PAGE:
Saturday, 22 August 2009

Willis Jackson ”More Gravy/Boss Shoutin”’

Willis Jackson

”More Gravy/Boss Shoutin”’
( Prestige Records, 1963/1964 )

PRLP 7317 Willis Jackson – More Gravy
Frank Robinson (tp)
Willis Jackson (ts)
Carl Wilson (org)
Pat Azzara (Pat Martino) (g)
Sam Jones (b)
Joe Hadrick (d)
Rudy Van Gelder Studio, Englewood Cliffs, NJ, October 24, 1963
Pool Shark
Somewhere Along The Way
Nurther’n Like Thuther’n
More Gravy

PR 7329 Willis Jackson – Boss Shoutin’
Frank Robinson (tp)
Willis Jackson (ts)
Carl Wilson (org)
Pat Martino (g)
George Tucker (b)
Joe Hadrick (d)
Rudy Van Gelder Studio, Englewood Cliffs, NJ, January 9, 1964
Boss St. Louis Blues
Que Sera Sweetie
Nice And Easy
Your Wonderful Love

Review1 (Nuther’n Like Thuther’n (More Gravy-Boss Shoutin’) Re-Issue):
Here’s the bad news: A lot of worthwhile soul-jazz albums that were recorded for small, obscure labels in the ’60s are likely to remain out of print. If the rare organ/tenor date that you’re longing to hear came out on a tiny label that someone was operating out of his/her two-bedroom rowhouse in South Philadelphia, you had best do a lot of searching at your favorite vinyl gathering. Now, here’s the good news: A lot of great soul-jazz was recorded for Prestige in the ’60s, and Fantasy (which owns the Prestige catalog) is quite good about reissuing Prestige titles. In 2002, Fantasy reissued two more Willis “Gator” Jackson titles (1963’s More Gravy and 1964’s Boss Shoutin’) back to back on the 67-minute record Nuther’n Like Thuther’n. Neither album is unique or revolutionary, but both are excellent, highly rewarding examples of the type of groove-oriented soul-jazz/hard bop that Jackson was recording for Prestige in the early ’60s. Most of the musicians who join Jackson on More Gravy also join him on Boss Shoutin’, including organist Carl Wilson, guitarist Pat Martino, drummer Joe Hadrick, and the underexposed trumpeter Frank Robinson. However, there are two acoustic bassists: Sam Jones on More Gravy and George Tucker on Boss Shoutin’. Both albums point to the fact that, although the Gator of 1963-1964 was calmer than the Gator of the late ’40s and early ’50s, he still had a big tone and brought a lot of passion to his tenor. This is true on 12-bar jazz blues grooves like “Pool Shark” and “Shoutin’”; it is true on an unlikely Latin boogaloo interpretation of W.C. Handy’s “St. Louis Blues” and emotional ballad statements such as “Your Wonderful Love” and “Somewhere Along the Way.” Soul-jazz enthusiasts can’t go wrong with this fine set.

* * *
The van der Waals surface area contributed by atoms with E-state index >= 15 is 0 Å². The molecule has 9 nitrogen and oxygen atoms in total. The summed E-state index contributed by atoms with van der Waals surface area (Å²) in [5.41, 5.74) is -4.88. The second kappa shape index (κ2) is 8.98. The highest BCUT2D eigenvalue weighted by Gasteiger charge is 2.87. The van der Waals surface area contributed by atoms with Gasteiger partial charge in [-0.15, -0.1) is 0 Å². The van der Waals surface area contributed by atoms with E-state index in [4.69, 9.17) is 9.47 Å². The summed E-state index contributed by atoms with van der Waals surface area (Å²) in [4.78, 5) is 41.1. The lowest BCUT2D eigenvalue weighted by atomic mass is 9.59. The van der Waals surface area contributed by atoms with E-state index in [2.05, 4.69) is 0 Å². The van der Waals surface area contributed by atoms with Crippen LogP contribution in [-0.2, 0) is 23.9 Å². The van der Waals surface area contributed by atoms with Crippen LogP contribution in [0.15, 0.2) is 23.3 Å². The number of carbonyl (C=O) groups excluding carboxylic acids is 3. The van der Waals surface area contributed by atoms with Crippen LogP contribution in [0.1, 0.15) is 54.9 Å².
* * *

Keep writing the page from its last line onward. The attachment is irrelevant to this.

By Alex Henderson (AMG)

Review2 (Nuther’n Like Thuther’n (More Gravy-Boss Shoutin’) Re-Issue):
This reissue pulls together 2 great albums recorded during Jackson’s prime mid-60s period, More Gravy & Boss Shoutin’ — when it seemed like Willis just couldn’t miss! The first features the excellent long groover “Nuther’n Like Thuther’n” — which has an amazing spinning bossa groove that will never let you down — plus some other groovers like “Pool Shark” and “Stuffin”. The group’s totally tight, totally hard, and features his best accompanists — Carl Wilson on organ, and Pat Martino on guitar. The tracks on Boss Shoutin’ are also nice & long, with a great rolling McDuff-ish groove — and lots of nice twists and turns that keep everything groovy, and the whole album from being just a run of the mill organ/tenor session. Even the snoozy titled “Boss St. Louis Blues” is a groover — and other cuts include “Que Sera, Sweetie”, “Shoutin”, and “Your Wonderful Love”. Very deep dope groove to this one!
© 1996-2009, Dusty Groove America, Inc.

”More Gravy” also on Orgy In Rhythm blog

Courtesy of Jazzmaniac


Anonymous said...


Bill said...

EXCELLENT Gator post! Thanks!

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